Stakhanovite’s SpeechLyudmila Zdanovskaya
- Belarusian art of the 20th - the beggining of 21st cent.
- Canvas, oil
Who is a Soviet woman? This concept includes a sustainable idea of women’s certain type, appearance, character and profession. The type of an emancipated woman, a propagandist, a Komsomol member and a party worker has become one of the most common since the first years of Soviet power. This was the ideal image of a ‘Soviet beauty’, so far from the canons of beauty in classical art. This is a mature, strong and beautiful woman. She is a shock worker of heavy industrial labor. So, she lacks feminine charm, elegance and warmth.
One of the brightest images of a new Soviet woman was depicted by Belarusian artist Lyudmila Zdanovskaya in the only work ‘Stakhanovite’s Speech’ in the collection of the National Art Museum of the Republic of Belarus. To emphasize inhuman abilities of the representatives of the Stakhanov movement, Lyudmila Zdanovskaya carves the figure of her character as if from marble. The Stakhanovite head up high. The woman’s confident look is towards the bright future. The character is an energetic and a fair person.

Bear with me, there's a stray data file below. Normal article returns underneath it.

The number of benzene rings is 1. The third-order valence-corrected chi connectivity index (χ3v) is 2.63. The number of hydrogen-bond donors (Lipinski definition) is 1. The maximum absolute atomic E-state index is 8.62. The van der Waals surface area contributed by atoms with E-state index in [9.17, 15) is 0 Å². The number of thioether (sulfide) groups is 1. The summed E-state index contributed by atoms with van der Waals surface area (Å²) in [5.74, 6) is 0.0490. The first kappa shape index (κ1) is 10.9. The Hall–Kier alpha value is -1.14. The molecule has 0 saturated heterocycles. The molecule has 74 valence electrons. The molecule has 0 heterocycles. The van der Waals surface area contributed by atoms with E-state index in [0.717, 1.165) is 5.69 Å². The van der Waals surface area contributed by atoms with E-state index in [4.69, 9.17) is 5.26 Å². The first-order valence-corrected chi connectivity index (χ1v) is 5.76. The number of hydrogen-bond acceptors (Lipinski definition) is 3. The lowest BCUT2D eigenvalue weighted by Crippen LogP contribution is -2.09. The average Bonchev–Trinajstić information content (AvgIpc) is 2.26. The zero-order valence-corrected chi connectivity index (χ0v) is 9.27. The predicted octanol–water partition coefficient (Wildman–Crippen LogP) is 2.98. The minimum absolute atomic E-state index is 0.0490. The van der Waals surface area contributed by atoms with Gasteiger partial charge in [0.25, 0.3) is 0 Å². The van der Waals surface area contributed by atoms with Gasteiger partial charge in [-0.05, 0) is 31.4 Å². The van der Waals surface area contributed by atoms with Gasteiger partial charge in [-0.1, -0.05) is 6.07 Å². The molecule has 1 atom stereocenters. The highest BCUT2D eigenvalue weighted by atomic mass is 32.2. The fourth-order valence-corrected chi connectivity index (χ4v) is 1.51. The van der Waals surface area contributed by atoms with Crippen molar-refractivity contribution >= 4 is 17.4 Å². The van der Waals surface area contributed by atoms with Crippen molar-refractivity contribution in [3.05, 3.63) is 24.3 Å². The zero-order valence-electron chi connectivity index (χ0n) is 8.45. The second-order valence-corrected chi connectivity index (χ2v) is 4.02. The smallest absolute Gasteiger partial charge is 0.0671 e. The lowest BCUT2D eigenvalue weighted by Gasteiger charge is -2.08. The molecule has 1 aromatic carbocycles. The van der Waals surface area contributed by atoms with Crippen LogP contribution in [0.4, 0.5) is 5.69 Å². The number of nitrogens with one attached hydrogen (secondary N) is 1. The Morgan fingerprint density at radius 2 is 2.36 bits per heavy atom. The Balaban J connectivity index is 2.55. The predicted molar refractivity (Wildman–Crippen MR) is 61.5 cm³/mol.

The same can be said about the stylistic solution of the canvas. The ‘revolutionary’ red color is used as a symbol – it literally makes closer the bearer of the main idea, the stakhanovite, who is depicted frontally and addresses the audience. The most important attributes of the portrait are a table lamp with a green lampshade and a sculpture of the leader, without which it was impossible to imagine not only the central squares of towns, but also institutions and museum collections.
The ‘Stakhanovite’s Speech’ is a combination of a new character and a number of ideas, of special features and a collective nature. Probably, the image of a strong and an honest Stakhanovite, looking at us from the canvas, was not only the result of the author’s reflection, but also the life philosophy of Lyudmila Zdanovskaya. She finished the Vitebsk Art College in 1928. The artist headed the Art Department for the Construction of the Government House in the early 1930s. She began to take part in exhibitions at that time. Unfortunately, the life and creative career of Lyudmila Zdanovskaya were short. The artist was only thirty-four when she died. Presumably, she was killed by the German fascist invaders in occupied Minsk in 1942.